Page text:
Our childhood is everything.

It's when we learn how to ride a bike, or rather fall off a bike, and get back up.

It's when we learn to read, to write, and attend school for the first time.

We make friends, learn what friendship is, and set the tone for the rest of our life.

Now as great as it can be, it can also be the total opposite.

Not everyone's childhood is filled with positive memories, there can be trauma, and there can be deep pains.

For some of us, it's more obvious than others, and it's not until we're twenty-two, thirty-five, or fifty that we find ourselves hit in the gut with the realization that we're not fully healed from our pasts. That whatever happened to us as kids, affects us as adults.

I think one of the hardest things about being a kid is communicating pain properly, and communicating what's going on in your mind and heart. I know for me I wasn't aware of what I was feeling or thinking, and I didn't realize that my actions were a reflection of the deep pain within my heart.

As a kid the adults, and friends around us are an example, we can see no wrong, and we place so much hope and trust in them. When they fail us, I'm not sure we know what to do with that feeling.

It stings for the rest of your life when you see the look of total disappointment on your dad's face, when you hear the man who is suppose to protect you, and look out for you, completely fed up with you.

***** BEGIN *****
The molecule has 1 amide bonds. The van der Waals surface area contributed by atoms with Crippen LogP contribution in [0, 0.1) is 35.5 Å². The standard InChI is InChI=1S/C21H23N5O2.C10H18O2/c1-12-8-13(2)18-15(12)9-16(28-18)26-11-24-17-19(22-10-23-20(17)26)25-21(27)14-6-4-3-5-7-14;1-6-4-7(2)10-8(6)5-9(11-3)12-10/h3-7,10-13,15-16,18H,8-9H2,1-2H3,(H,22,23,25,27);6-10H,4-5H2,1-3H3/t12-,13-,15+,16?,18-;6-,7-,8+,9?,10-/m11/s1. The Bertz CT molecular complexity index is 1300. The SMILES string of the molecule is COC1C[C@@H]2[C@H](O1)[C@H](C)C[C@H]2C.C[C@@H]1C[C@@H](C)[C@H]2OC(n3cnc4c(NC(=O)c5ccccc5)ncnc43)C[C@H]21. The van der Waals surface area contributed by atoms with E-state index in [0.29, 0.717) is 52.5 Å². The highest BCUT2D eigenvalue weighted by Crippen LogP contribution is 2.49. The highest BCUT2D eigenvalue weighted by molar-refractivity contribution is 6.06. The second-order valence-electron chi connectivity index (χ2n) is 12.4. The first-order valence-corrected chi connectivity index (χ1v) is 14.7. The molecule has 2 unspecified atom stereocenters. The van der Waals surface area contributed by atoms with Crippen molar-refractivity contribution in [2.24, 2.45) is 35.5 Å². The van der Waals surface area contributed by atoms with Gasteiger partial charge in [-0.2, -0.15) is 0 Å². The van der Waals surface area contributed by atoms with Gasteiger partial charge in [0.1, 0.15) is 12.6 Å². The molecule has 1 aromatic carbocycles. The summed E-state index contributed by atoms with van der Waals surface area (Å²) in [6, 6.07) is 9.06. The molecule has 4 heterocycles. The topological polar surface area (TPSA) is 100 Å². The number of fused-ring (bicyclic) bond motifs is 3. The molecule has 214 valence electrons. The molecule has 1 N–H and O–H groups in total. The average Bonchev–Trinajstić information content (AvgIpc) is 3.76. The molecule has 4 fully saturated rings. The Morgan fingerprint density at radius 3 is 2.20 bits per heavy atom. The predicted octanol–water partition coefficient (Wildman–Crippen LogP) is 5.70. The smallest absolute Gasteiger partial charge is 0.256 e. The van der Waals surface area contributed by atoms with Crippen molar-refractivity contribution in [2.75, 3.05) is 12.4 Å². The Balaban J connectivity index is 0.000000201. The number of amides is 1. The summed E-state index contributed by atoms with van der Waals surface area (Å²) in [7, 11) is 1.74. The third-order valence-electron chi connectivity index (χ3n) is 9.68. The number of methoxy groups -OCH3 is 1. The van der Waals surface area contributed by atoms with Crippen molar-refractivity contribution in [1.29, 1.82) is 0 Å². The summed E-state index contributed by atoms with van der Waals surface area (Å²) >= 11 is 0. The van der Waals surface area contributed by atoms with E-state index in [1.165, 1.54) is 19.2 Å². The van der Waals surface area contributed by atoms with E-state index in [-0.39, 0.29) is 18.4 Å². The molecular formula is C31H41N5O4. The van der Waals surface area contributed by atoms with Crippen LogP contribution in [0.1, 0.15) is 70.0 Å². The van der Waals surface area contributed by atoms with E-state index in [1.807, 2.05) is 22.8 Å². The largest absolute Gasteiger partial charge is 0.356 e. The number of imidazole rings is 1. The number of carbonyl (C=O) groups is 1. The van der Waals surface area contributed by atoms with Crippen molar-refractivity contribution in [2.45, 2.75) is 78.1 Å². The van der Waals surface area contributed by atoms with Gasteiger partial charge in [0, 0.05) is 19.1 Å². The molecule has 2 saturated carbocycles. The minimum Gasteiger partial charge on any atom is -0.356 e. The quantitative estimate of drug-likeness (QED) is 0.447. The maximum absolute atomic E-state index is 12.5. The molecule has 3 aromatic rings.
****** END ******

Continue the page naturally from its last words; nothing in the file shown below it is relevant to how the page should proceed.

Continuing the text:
Or when your mom doesn't even know what to do with you. And you try to communicate these pains and feelings, but it always seems to get turned back around on you.

"Well, what are you doing?"

"You need to try harder and get more involved."

"It's not them, it's you."

And you really start to believe it, making you feel like there is something fundamentally flawed within you, almost crazy even.

And then sibling number two comes along, and their mental health is more important, and the difficulties they experience at school or with friends is recognized, and not thrown back in their face.

It sucks to know you're the bad kid making all your other siblings look so much better.

No one wants to feel like the black sheep or the outcast.

Even those seeking attention, and acting out in school, or at home, are all really just crying out for help.

Maybe you had a wonderful home life, an average home life, or a horrible one,

nevertheless, our childhoods affect us all.

They make us who we are, good, or bad.

It's not to put full blame on others, or dwell on the issues of twenty plus years ago, but to know where to begin healing. Where some of your issues may be coming from.

And know that, we don't have to be defined by our childhoods.